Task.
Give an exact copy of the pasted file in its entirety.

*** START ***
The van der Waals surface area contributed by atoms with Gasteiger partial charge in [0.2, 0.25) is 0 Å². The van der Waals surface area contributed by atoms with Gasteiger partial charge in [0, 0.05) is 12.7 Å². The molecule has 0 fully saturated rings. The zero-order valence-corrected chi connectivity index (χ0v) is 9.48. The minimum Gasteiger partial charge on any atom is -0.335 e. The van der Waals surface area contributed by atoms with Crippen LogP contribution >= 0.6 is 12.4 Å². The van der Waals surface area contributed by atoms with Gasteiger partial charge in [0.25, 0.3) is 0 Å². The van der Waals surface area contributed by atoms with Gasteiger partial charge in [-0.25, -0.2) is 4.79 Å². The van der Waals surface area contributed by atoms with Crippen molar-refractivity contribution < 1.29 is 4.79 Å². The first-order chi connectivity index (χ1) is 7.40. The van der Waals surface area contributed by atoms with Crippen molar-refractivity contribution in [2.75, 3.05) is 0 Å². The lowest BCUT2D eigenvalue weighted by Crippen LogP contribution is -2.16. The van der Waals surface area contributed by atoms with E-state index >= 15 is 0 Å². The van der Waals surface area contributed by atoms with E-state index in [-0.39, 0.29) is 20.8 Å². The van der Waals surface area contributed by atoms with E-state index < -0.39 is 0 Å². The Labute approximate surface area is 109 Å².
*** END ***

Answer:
The van der Waals surface area contributed by atoms with Gasteiger partial charge in [0.2, 0.25) is 0 Å². The van der Waals surface area contributed by atoms with Gasteiger partial charge in [0, 0.05) is 12.7 Å². The molecule has 0 fully saturated rings. The zero-order valence-corrected chi connectivity index (χ0v) is 9.48. The minimum Gasteiger partial charge on any atom is -0.335 e. The van der Waals surface area contributed by atoms with Crippen LogP contribution >= 0.6 is 12.4 Å². The van der Waals surface area contributed by atoms with Gasteiger partial charge in [0.25, 0.3) is 0 Å². The van der Waals surface area contributed by atoms with Gasteiger partial charge in [-0.25, -0.2) is 4.79 Å². The van der Waals surface area contributed by atoms with Crippen molar-refractivity contribution < 1.29 is 4.79 Å². The first-order chi connectivity index (χ1) is 7.40. The van der Waals surface area contributed by atoms with Crippen molar-refractivity contribution in [2.75, 3.05) is 0 Å². The lowest BCUT2D eigenvalue weighted by Crippen LogP contribution is -2.16. The van der Waals surface area contributed by atoms with E-state index >= 15 is 0 Å². The van der Waals surface area contributed by atoms with E-state index in [-0.39, 0.29) is 20.8 Å². The van der Waals surface area contributed by atoms with E-state index < -0.39 is 0 Å². The Labute approximate surface area is 109 Å².